How to frequency modulate (FM) two sinewaves by software?

On every moment of the samplerate (for example 44.4 usec.) you have two amplitudes available.

Carrierwave (CARR) and modulator (MODU) wave. (both generated from the same sine lookup table by two phase accumulators.) But what to do with those two amplitudes?

## How to FM two soft sines?

Emulating FM sound synthesis? :)

An phase accumulator is incremented by a certain to get a certain frequency. You add/subtract your modulation input to this increment value; e.g.

phase_accu+=phase_inc+mod

If you want to do FM sound synthesis you need to add the amplitude (with a fudge factor probably) to the accumulator but not save the result;e.g.

phase_accu+=phase_inc temp_phase=phase_accu+mod

Hoop dat je er wat aan hebt :)

Emulating FM sound synthesis?

yes, and also AM. 8)

You add your modulation input to this increment value.

The phase accumulator causes the frequency of the sine. So the amplitude of the second sine is the modulation factor? (not the adder value?)

And how does AM work? It's not adding the amplitudes, because that is mixing two sines. (I manage to do this already, adding two amplitudes and divide by two.)

And how does AM work? It's not adding the amplitudes, because that is mixing two sines.

Isn't it? I thought that was exactly what AM meant - the signal to be transmitted varies the amplitude of the carrier.

Looks like AM what I got, but I mix two amplitudes of two sines with two different frequencies.(A+B/2)

(signal coming from DAC AT90PWM3)

The most cost-effective and musically valid way to FM modulate two sine waves is to buy a Yamaha FB01 MIDI tone module on eBay for about $25 US. You get an excellent Z-80 microprocessor-based piece of equipment ready for use. The sound chips inside the FB01 handle all the trigonometry needed to FM modulate four separate sine waves simultaneously. There is no way that you can get inexpensive stand-alone microcontrollers to work at creating the complex waveforms needed for the beautiful bell/piano/spacy tones characteristic of FM synths. Yamaha spent millions developing these ICs, then they sold them in expensive tone modules twenty years ago to professional musicians. The same tone modules are selling for @$25 (Yamaha FB01) to @$65 (Yamaha TX81Z) now all the time on eBay.

Use the AVR to convert your inputs into the MIDI messages needed to control the FB01. Set the FB01 to INIT_VOICE which is a single unmodulated sine wave. The AVR would convert the frequency to its note equalivant (256 Hz is C3 or MIDI note-on value 0x3c; standard reference pitch 440Hz is MIDI note value 0x45). Frequencies can also be fine tuned with 100 cent steps between each half tone. MIDI (musical instrument digital interface) is a serial signal similar to RS232. It is 8 data bits, one start, one stop bit, LSB first. It differs from RS232 by being 31.25K baud (1MHz/32, which seemed like a good idea in 1982) and also being a +5V/ground current-loop, instead of +15/-15 volt signal with ground shared between the two computers.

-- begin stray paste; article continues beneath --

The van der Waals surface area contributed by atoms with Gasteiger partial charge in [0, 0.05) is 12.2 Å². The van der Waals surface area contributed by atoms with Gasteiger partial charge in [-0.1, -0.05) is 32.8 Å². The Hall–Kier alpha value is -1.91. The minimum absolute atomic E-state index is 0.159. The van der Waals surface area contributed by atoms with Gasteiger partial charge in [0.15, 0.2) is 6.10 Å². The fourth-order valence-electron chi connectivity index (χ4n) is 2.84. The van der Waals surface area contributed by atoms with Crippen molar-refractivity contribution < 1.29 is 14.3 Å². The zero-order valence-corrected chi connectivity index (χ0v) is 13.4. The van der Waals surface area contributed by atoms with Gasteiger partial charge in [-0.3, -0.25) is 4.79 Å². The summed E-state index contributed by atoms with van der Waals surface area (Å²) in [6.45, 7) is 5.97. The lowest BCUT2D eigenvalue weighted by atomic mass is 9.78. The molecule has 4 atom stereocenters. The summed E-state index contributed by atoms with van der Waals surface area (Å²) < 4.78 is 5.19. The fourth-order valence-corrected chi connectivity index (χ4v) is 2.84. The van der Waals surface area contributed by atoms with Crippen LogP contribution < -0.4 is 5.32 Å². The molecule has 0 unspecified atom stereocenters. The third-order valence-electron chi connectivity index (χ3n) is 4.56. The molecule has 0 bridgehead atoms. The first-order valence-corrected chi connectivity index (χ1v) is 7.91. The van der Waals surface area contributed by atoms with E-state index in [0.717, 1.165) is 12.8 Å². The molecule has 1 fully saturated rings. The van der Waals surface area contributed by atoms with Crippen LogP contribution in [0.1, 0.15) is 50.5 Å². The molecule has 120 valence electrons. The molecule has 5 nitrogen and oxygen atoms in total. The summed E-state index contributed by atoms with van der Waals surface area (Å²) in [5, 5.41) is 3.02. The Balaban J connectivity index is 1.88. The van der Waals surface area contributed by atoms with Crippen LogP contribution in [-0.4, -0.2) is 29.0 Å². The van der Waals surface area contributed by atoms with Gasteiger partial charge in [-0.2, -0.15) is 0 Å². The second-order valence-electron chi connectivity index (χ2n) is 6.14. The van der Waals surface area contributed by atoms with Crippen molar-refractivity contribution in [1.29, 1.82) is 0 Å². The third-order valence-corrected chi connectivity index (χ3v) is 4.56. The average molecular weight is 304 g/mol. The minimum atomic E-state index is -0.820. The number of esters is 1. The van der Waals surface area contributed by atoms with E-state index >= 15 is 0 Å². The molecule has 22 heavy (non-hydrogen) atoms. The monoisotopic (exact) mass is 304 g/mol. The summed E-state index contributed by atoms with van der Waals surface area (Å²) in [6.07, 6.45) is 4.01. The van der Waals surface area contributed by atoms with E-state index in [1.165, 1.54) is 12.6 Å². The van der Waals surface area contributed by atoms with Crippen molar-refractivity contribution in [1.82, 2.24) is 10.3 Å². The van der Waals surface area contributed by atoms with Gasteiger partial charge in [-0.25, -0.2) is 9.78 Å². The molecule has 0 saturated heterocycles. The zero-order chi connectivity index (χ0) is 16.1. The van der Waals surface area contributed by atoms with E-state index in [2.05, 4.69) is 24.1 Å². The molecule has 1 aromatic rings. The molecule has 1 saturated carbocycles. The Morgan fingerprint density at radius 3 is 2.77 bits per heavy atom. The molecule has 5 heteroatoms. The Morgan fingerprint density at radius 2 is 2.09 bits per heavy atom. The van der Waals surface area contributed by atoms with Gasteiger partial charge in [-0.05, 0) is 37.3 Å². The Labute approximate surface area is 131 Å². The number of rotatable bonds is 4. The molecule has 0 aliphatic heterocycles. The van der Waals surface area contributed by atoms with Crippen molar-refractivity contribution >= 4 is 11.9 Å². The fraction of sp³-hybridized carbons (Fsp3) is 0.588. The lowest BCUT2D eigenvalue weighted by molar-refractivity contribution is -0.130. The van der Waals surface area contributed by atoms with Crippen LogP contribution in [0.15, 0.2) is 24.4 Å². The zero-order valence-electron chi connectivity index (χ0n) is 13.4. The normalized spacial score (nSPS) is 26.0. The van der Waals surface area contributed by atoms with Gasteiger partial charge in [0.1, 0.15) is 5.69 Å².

Some remarks about AM (2 cents)

If you have a carrier with Amplitude A and frequency Fc

the signal voltage u(t) is is:

u(t)=A*cos(2*pi*Fc*t)

With amplitude modulation you change A with time.

If you modulate with a sine of Frequency Fm, you use

A(t)=a+b*sin(2*pi*Fm*t)

So the signal is:

u(t)=(a+b*sin(2*pi*Fm*t) ) * cos(2*pi*Fc*t)

In normal AM he value of b is smaller than a,

so there is always a "positive amplitude", and the

spectrum consists of three sines. The

Carrier at Fc and the two "sidebands" at Fc-Fm and Fc+Fm.

If you choos a=0 you use the so called suppressed

carrier modulation with only the sidebands at

at Fc-Fm and Fc+Fm left in the spectrum. Instead of

the multiplicative way, you may get this waveform

by adding two sines.

So generally you use a muliplier to do AM.

Yamaha does not implement true FM synthesis, it's actually phase modulation.

e.g. u(t)=sin(2*pi*Fc*t + mi*sin(2*pi*Fm*t))

You can read the patent on how they implemented it; especially figure 8. Be warned though, patents are difficult to read :)

Interestingly, to prevent to have to implement multipliers in silicon, they represent the sine table in a logarithmic format, and as adding two logarithms together equals multiplication it's easy to adjust the 'volume' of an operator with just a simple adder. You only need a log->lin converter after that, which is just a LUT.

Simply summing two sines does not result in amplitude modulation. Under some circumstances, it may look like AM, but it is not.

Real AM is generated by either multiplying one signal (the carrier) by the other. This is equivalent to varying the gain of a carrier amplifier under the control of the other signal (the way it was done historically). Done numerically, the modulation should vary between 0 and 2 and have a value of 1 when there is no modulation. Or, effectively scaled to produce this.

So, simply construct a lookup table and step trough each. Multiply one by the other (taking care of offsets and clipling). You will have AM.

Jim

I am with Jayjay - That's how it works. Basically what your scope image shows is not AM, because it looks like the carrier phase gets inverted (after the zero crossing, your signal is negative). I think real AM does not invert carrier, but not sure.

So basically:

Out(x) = slowsignal(x) * carrier(x), but by using a nifty trick with logarithmic lookup tables, the slow multiply operation gets converted to addition:

Out(x) = exptab[ log_slowsignal(x) + log_carrier(x) ];

That picture, if there is "modulation", is more like single sideband (SSB), not AM. With AM, there is carrier out when there is zero input. With SSB, no carrier at zero input. Clawson's little graphic shows it nicely.

Jim